Most South Koreans Skeptical of Report Blaming North Korea for Deadly Ship's Explosion in March
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On the night of March 26, 2010, the South Korean naval vessel ROKS Cheonan split in half and sunk. Forty-six sailors lost their lives. In order to determine the cause, the South Korean government created the Joint Investigation Group (JIG), with representatives from the United States, United Kingdom, and Sweden, among others. The JIG has since issued its findings in stages, culminating with the release of the official report on September 12, 2010, concluding that a torpedo fired by a North Korean submarine sank the Cheonan.
Despite the JIG’s goal of providing definitive proof of the cause of the incident, public skepticism has only increased. Indeed, opposition politicians, professors and several media outlets have expressed doubt in the conclusion advanced by the official report. In a poll commissioned by Seoul University’s Institute for Peace and Unification Studies, only 32.5 percent of South Koreans expressed confidence in the report’s conclusions.
There are several sources of public skepticism, particularly from the scientific community. Furthermore, the secretive attitude adopted by the Lee government, its heavy-handed approach in dealing with the incident, and its reluctance to address or even allow for questions or concerns have served to fuel skepticism and allowed for conspiracy theories to abound. This annotation will address the pros and cons of the various theories behind the Cheonan’s sinking.
The Cheonan incident remains a point of tension between North and South Korea. But the international community and the South Korean public can play a role in defusing this potentially dangerous situation.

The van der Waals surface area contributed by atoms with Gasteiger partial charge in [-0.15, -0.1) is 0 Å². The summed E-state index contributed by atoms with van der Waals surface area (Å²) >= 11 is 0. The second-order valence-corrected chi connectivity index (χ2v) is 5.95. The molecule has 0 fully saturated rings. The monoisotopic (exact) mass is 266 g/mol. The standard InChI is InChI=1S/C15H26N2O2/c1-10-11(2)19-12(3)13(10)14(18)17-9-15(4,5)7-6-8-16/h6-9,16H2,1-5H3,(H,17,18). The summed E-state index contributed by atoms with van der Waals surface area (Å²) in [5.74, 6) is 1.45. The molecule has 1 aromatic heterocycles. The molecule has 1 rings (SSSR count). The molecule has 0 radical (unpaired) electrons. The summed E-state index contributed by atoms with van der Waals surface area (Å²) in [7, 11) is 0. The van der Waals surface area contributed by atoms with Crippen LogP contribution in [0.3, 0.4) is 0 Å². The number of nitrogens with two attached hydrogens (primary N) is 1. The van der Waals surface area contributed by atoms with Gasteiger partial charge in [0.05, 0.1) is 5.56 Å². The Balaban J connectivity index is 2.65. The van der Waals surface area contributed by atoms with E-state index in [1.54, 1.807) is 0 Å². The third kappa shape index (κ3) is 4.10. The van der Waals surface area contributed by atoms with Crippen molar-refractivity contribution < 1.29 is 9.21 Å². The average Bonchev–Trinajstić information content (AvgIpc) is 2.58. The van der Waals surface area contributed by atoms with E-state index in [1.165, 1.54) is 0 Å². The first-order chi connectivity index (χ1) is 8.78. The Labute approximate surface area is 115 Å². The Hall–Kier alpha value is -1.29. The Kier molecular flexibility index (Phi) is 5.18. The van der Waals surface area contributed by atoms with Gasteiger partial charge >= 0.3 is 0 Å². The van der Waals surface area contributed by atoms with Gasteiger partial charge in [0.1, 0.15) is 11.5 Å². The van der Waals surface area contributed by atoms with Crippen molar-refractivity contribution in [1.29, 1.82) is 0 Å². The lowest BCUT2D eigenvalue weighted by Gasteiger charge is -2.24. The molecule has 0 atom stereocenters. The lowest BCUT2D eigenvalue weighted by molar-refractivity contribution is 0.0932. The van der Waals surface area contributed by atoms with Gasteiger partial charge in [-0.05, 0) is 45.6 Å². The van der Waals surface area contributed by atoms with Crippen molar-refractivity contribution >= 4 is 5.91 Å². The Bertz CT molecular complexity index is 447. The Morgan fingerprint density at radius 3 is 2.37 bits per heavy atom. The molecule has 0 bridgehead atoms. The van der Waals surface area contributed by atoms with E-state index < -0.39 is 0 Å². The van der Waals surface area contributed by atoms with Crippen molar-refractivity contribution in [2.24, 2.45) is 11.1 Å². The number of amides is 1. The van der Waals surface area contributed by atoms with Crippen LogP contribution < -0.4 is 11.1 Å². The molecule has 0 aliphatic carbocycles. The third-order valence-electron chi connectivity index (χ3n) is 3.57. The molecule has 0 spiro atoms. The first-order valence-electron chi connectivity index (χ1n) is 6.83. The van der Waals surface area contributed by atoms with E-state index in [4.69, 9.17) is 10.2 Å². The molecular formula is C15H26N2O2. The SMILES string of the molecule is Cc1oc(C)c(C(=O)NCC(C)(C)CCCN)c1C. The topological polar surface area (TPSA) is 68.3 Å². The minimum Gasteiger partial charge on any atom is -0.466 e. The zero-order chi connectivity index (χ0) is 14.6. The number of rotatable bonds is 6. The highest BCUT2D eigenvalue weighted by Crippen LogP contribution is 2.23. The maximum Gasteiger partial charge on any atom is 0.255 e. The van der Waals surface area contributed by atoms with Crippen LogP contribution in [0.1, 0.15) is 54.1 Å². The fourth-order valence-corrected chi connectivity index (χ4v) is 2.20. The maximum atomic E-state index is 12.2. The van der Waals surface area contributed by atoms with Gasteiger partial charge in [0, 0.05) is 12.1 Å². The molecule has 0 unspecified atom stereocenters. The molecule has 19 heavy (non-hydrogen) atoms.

The Official Report vs. Alternative Theories
The bulk of the official report focuses on supporting the conclusion that a North Korean torpedo sank the Cheonan. It analyzes the explosive composition and residue, compares the recovered drive shaft with North Korean torpedo schematics, and models the underwater explosion, shockwave, and bubble effect and subsequent damage to the Cheonan.
Skeptics have subjected this narrative to several probing questions. For instance, why was the drive shaft of the recovered torpedo relatively undamaged, and why wasn’t the No. 1 mark that identified the torpedo as North Korean in origin burned off?
The report asserts that the No. 1 marking was written prior to exposure to salt water, “since salt was precipitated on the marking and corroded interior ink was found to be risen above the ink.” The marking was made with an anti-corrosive paint, helping to explain its condition. Furthermore, expert analyses of underwater temperature change find that although the water temperature at the time of explosion was 3,000 degrees C, the temperature would drop to 28 degrees C within 0.1 second. As a result, “heat transfer would not occur all the way to the rear and thus no significant change in temperature would have resulted in the area where the marking is written.”
Second, the report posits that the battery section of the torpedo (4.125 meters long) acted as a shock absorber, shielding the propulsion section from the blast. Moreover, the shockwave created by the explosion would have immediately pushed the propulsion section backwards a distance of 30-40 meters, thereby limiting its damage.
If not a North Korean torpedo, then what might have caused the ship to sink? Alternative theories abound. The ship ran aground. It collided with another ship. It experienced an internal explosion. Or it hit a mine.
Proponents of the theory of grounding point out that the area around Baekryong Island, with its shallow water and reefs, is too narrow and dangerous for safe passage of a submarine. Second, the SOS issued by the Cheonan stated the ship had “run aground.” Finally, scratches on the lower side of the hull and damage to the ship’s propellers are consistent with grounding. Damage to the blades suggests that the Cheonan reversed engines, attempting to free itself after running aground.